More important, he changed the culture at the journal, bringing in more scientifically trained people to evaluate and edit papers, encouraging more news coverage and actively soliciting scientific reports.
Koshland said he was surprised to find that most of the journal's editors had backgrounds in writing, not science. Previous editors had hoped to improve the journal by improving the quality of the editing. Koshland decided to improve it by being more selective of articles and improving the quality of submissions.
By the end of his tenure, only one in every 10 submissions was chosen for publication.
His emphasis on scientific news made the journal a "must-read" not only for researchers, but also for stockbrokers, businesspeople, legislators and their staffs. "All I have to do is say something unflattering about a congressman and I get a phone call from him," he said.
Daniel Edward Koshland Jr. was born in New York City on March 30, 1920. His parents were banker Daniel E. Koshland and the former Eleanor Haas, cousins who were both heirs to part of the fortune of Walter Haas, founder of Levi Strauss & Co. The family moved to San Francisco two years later when the senior Koshland joined the company, eventually becoming vice president, president and chairman during his 57-year tenure.
Koshland recalled his childhood as "a landscape of boredom from sea to shining sea." There was, he said, none of "the material that generates good novels: no broken homes, no misunderstood childhood, no criminal youth gangs, no disastrous liaisons."
His interest in science was sparked in the eighth grade when he read "Microbe Hunters" by Paul de Kruif and "Arrowsmith" by Sinclair Lewis. Fascinated, he took all the courses in science and mathematics available at his high school.
Enrolling at Berkeley, he majored in chemistry. One insight into his character was provided in an inorganic chemistry course taught by Wendell Latimer. Koshland had just finished a final when Latimer asked him if an A in the course would be sufficient because Koshland already had aced three previous exams.
As Latimer prepared to tear up his test, Koshland "reacted angrily," pointing out that he had studied hard for the exam. "You owe it to me to correct it," he told Latimer. He got his A.
Koshland received his bachelor's degree in 1941 and went to work for the Shell Oil Co. in Martinez, Calif. When World War II broke out, he tried to enroll in the Navy but was rejected because his eyesight was 20/400, making him "legally blind" as far as the Navy was concerned.
Shortly thereafter, he received a call from Latimer, inviting him to move to Chicago and join a mysterious venture known as the Manhattan Project, telling him that the work was "the most important job in the world." Koshland spent the bulk of the war in Oak Ridge, Tenn., purifying plutonium for the world's first plutonium-based atomic bomb.
While he was at Chicago, he met Marian Elliott, whom he affectionately called Bunny. They married in 1945 and were devoted to each other until her death from lung cancer in 1997.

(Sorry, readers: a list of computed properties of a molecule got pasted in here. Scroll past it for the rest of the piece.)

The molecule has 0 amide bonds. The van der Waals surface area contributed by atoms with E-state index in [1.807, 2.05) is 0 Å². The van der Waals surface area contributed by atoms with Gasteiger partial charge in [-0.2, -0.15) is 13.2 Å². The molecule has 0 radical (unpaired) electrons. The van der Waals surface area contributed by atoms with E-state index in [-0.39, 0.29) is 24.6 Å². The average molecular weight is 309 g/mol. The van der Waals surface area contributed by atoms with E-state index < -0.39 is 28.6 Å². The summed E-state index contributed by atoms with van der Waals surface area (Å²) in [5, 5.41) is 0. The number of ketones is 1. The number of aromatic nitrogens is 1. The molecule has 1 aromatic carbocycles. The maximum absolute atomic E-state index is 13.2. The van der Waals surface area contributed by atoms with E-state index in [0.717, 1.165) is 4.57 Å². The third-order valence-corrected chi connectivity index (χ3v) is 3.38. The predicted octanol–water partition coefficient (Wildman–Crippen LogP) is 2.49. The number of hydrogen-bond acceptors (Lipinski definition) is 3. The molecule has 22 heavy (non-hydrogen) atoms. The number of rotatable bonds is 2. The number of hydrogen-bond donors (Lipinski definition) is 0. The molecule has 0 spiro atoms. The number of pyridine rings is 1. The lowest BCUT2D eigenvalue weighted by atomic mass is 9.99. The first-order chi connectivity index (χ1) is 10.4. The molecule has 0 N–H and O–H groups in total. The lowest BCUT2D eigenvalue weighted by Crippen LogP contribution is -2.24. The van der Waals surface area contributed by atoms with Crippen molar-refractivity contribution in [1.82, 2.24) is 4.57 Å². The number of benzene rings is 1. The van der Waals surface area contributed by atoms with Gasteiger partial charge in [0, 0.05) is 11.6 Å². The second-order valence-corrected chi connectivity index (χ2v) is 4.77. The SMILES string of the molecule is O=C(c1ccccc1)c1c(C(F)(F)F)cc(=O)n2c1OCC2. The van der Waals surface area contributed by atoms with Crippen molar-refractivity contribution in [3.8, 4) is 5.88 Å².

After the war, he returned to the University of Chicago to earn his doctorate in biochemistry, graduating in 1949.
By the 1970s, his interests had turned from enzymology to the study of how bacteria respond to their environment, a response called chemotaxis. He thought that would be a simple type of memory that could be studied biochemically and genetically.
He showed that bacteria have a rudimentary form of memory that allows them to compare past and present, and he demonstrated that they detect chemicals in their environment by means of receptors on their exterior. These receptors, he discovered, are linked to molecules on the bacteria's interior that transmit the signals and change the organism's behavior.
More recently, he turned his attention to the emerging field of bioenergy, looking into the use of cyanobacteria to produce methane as a fuel source.
"Unlike most scientists at his stage of career, he showed a striking willingness to switch directions and tackle new fields with creativity and originality," Tjian said.
In 1998, he received the Albert Lasker Award for Special Achievement in Medical Science in recognition of his lifelong contributions to medical science. The Lasker award is often considered a precursor to the Nobel Prize. He received a wide variety of other awards as well.
After Marian's death, he reconnected with Yvonne Cyr San Jule, whom he first met in 1940 when they were undergraduates in a Berkeley bacteriology course. They were married in August 2000.
In addition to his wife, Koshland is survived by two sons, James of Atherton, Calif., and Douglas of Baltimore; three daughters, Ellen Koshland of Melbourne, Australia; Phyllis Koshland of Paris; and Gail Koshland of Tucson; two sisters, Francis K. Geballe of Woodside, Calif., and Phyllis K. Friedman of Hillsborough, Calif.; nine grandchildren and one great-granddaughter; three stepchildren; 12 step-grandchildren and 17 step-great-grandchildren.
A campus memorial service is planned for the fall.